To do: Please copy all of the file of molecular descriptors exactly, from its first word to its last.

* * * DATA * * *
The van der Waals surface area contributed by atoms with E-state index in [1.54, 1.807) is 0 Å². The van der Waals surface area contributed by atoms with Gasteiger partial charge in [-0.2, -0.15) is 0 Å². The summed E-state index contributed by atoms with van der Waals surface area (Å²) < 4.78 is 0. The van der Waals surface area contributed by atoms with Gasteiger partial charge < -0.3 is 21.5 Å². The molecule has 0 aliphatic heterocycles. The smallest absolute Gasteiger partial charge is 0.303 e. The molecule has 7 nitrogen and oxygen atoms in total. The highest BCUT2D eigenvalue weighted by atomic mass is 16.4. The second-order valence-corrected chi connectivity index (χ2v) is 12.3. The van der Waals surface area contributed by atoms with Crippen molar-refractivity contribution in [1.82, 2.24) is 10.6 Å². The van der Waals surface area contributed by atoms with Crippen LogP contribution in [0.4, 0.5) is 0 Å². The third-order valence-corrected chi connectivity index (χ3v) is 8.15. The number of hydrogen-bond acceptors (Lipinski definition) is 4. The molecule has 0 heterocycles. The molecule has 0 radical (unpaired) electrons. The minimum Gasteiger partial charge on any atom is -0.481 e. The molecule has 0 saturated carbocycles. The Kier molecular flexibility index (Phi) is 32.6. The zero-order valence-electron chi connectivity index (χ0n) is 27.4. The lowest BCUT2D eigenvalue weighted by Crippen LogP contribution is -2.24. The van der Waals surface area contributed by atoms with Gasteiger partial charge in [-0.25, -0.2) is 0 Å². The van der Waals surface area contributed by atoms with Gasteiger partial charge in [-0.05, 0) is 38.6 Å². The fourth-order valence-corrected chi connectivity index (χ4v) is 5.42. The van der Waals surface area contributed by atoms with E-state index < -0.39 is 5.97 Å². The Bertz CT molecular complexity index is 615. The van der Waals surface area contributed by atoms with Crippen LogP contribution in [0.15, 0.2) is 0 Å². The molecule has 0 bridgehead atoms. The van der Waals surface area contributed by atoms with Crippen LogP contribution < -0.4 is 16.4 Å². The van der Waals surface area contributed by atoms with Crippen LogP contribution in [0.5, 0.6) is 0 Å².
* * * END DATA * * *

The van der Waals surface area contributed by atoms with E-state index in [1.54, 1.807) is 0 Å². The van der Waals surface area contributed by atoms with Gasteiger partial charge in [-0.2, -0.15) is 0 Å². The summed E-state index contributed by atoms with van der Waals surface area (Å²) < 4.78 is 0. The van der Waals surface area contributed by atoms with Gasteiger partial charge < -0.3 is 21.5 Å². The molecule has 0 aliphatic heterocycles. The smallest absolute Gasteiger partial charge is 0.303 e. The molecule has 7 nitrogen and oxygen atoms in total. The highest BCUT2D eigenvalue weighted by atomic mass is 16.4. The second-order valence-corrected chi connectivity index (χ2v) is 12.3. The van der Waals surface area contributed by atoms with Crippen molar-refractivity contribution in [1.82, 2.24) is 10.6 Å². The van der Waals surface area contributed by atoms with Crippen LogP contribution in [0.4, 0.5) is 0 Å². The third-order valence-corrected chi connectivity index (χ3v) is 8.15. The number of hydrogen-bond acceptors (Lipinski definition) is 4. The molecule has 0 heterocycles. The molecule has 0 radical (unpaired) electrons. The minimum Gasteiger partial charge on any atom is -0.481 e. The molecule has 0 saturated carbocycles. The Kier molecular flexibility index (Phi) is 32.6. The zero-order valence-electron chi connectivity index (χ0n) is 27.4. The lowest BCUT2D eigenvalue weighted by Crippen LogP contribution is -2.24. The van der Waals surface area contributed by atoms with Gasteiger partial charge in [-0.25, -0.2) is 0 Å². The van der Waals surface area contributed by atoms with Gasteiger partial charge in [-0.05, 0) is 38.6 Å². The fourth-order valence-corrected chi connectivity index (χ4v) is 5.42. The van der Waals surface area contributed by atoms with E-state index < -0.39 is 5.97 Å². The Bertz CT molecular complexity index is 615. The van der Waals surface area contributed by atoms with Crippen LogP contribution in [0.15, 0.2) is 0 Å². The molecule has 0 bridgehead atoms. The van der Waals surface area contributed by atoms with Crippen LogP contribution < -0.4 is 16.4 Å². The van der Waals surface area contributed by atoms with Crippen LogP contribution in [0.5, 0.6) is 0 Å².